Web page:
More than 700 “Support Newton educators” lawn signs have been distributed throughout the community, according to Liz Simpson, a teacher for NPS. Support for Newton teachers may also be a form of solidarity among Newton residents. Simpson said there are currently 13 unions in Newton that are working without a contract.
In the views of the NTA, the slow pace of the contract negotiations is owed to the lack of money allocated to the schools by Newton Mayor Ruthanne Fuller. Historically, the amount of money allocated to the schools increases each year, but the mayor is not following this precedent, Zilles said. The NTA does not fault the school committee for the slow negotiations, as they don’t have enough money to work with, Zilles said.
“Let me give you the short answer: The mayor isn’t willing to spend the money on the schools to make it possible for us to get contracts,” Zilles said. “The mayor is withholding, she’s just not putting out enough money.”
“I am dedicated to settling a fair contract with them with all deliberate speed,” Fuller said in a statement to The Heights. “We are working hard with the Newton Teachers Association on a contract that works for our educators, for our students, and for our community.”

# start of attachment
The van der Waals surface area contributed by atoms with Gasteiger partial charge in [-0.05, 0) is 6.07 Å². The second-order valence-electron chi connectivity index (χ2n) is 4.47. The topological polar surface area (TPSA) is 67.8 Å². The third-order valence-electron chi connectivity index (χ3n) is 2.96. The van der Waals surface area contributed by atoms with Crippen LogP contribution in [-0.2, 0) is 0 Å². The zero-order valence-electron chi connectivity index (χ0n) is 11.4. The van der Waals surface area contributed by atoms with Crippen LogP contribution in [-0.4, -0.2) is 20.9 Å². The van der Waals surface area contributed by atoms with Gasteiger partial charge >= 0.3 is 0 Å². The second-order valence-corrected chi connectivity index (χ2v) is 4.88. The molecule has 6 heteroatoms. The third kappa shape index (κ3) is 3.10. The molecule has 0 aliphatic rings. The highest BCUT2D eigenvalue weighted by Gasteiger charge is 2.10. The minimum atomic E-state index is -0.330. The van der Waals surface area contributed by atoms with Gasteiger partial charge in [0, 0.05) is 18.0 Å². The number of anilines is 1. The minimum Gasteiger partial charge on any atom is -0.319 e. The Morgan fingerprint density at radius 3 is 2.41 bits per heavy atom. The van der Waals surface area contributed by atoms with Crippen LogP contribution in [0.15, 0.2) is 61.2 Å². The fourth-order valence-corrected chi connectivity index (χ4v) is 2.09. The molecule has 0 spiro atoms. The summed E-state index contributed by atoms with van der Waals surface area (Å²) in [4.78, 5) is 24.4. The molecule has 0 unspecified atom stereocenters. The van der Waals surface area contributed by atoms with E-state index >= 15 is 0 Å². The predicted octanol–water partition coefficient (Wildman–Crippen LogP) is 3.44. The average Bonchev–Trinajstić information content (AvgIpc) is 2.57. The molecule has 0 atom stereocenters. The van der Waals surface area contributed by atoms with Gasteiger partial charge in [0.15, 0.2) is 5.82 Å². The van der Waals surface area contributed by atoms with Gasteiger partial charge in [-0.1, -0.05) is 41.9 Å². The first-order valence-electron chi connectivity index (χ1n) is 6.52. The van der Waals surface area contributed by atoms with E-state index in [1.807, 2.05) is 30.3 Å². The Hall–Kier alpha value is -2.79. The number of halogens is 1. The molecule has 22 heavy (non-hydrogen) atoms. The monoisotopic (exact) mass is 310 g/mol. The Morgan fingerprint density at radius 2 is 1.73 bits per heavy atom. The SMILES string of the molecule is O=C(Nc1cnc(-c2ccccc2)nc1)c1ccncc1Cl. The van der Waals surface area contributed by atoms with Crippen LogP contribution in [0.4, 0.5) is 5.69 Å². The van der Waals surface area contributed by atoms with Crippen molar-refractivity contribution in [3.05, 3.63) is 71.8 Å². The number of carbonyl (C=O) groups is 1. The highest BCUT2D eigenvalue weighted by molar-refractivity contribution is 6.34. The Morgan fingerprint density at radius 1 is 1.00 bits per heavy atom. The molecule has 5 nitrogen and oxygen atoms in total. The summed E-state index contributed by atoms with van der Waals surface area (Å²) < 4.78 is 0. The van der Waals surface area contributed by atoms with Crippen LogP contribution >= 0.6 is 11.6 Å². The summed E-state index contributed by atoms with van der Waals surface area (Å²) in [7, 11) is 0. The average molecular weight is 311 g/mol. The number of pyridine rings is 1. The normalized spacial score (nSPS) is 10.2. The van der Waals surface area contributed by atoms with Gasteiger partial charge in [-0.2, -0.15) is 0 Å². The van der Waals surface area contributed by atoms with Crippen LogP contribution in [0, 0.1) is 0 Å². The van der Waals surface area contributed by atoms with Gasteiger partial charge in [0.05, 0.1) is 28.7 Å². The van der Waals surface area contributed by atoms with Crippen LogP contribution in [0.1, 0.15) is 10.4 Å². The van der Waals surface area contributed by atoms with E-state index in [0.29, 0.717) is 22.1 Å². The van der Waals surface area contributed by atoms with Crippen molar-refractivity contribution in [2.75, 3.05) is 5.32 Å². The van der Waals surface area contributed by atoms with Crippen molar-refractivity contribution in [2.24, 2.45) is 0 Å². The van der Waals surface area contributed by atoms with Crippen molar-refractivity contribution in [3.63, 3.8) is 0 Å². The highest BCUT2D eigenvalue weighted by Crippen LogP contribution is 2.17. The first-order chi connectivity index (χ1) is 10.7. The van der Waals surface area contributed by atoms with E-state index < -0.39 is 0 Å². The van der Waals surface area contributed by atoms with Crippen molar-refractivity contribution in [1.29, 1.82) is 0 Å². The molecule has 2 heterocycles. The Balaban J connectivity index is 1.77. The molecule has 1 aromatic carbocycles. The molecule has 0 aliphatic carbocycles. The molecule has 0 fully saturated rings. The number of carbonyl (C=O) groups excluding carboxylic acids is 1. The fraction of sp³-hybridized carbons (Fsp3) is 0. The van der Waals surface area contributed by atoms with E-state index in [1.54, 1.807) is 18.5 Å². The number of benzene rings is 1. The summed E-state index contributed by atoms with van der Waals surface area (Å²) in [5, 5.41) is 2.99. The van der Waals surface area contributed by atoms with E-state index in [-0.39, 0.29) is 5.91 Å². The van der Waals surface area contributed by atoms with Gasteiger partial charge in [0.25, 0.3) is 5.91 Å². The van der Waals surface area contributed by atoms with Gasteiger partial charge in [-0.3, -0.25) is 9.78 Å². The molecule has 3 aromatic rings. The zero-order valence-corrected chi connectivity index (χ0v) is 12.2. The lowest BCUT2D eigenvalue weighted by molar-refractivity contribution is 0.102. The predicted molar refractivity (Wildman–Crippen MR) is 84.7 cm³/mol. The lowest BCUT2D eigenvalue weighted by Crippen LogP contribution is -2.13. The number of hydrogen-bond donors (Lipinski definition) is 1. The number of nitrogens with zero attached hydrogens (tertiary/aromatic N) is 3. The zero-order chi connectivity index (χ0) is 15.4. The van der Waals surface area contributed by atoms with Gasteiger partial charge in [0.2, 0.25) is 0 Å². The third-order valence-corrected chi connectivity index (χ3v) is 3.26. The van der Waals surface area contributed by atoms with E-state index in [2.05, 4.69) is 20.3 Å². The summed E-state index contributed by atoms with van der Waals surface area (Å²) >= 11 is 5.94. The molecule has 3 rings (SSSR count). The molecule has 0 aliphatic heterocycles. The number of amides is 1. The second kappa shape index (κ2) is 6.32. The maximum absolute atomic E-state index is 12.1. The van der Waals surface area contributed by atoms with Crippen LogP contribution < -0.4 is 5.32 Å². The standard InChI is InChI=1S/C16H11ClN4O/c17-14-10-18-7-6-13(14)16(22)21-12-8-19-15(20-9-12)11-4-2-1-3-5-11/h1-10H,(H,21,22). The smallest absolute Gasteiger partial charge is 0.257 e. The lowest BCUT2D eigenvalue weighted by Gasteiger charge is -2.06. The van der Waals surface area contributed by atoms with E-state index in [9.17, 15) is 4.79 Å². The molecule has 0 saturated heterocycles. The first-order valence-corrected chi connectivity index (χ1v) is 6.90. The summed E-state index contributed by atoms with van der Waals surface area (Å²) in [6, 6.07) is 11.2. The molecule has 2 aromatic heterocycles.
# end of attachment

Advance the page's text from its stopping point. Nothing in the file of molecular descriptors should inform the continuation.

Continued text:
Simpson said the city says it values educators but won’t put its money where its mouth is. Irene Margolin-Katz, who has three children attending Newton Public Schools, described the situation as “demoralizing.”
“And you know, honestly, Newton is not exactly a poor city, we should be able to afford to pay them the market rate,” she said. “So that’s where I feel like there is an injustice, that’s happening.”
Margolin-Katz has a son with special needs who receives assistance from aides while in school. She said she holds great respect for the teachers and aides who work with her children, and was shocked to find out how low their salaries are and that they are not compensated for critical work, such as communicating with parents via email. Margolin-Katz expressed disappointment with the fact that she feels the schools are being overlooked.
“You know, it’s not okay that their salaries dropped so much because, like I said, if I were in that position I would go to the neighboring town,” Margolin-Katz said. “And I feel like there’s community support. But, most importantly, I mean for me, I mostly moved here for the schools. That’s the most important priority for me so I want to make sure that the schools are properly funded.”
Five negotiation sessions are scheduled to take place over the next four weeks, Zilles said.
“We believe that our message has gotten to them loud and clear and that they know, continuing on without signing a contract will be harmful to the Newton Public Schools, harmful to the morale of people that work in it, harmful to the culture in the long run, and they know that they need to bring it to an end,” Zilles said.
Featured Image Courtesy of the Newton Teacher’s Association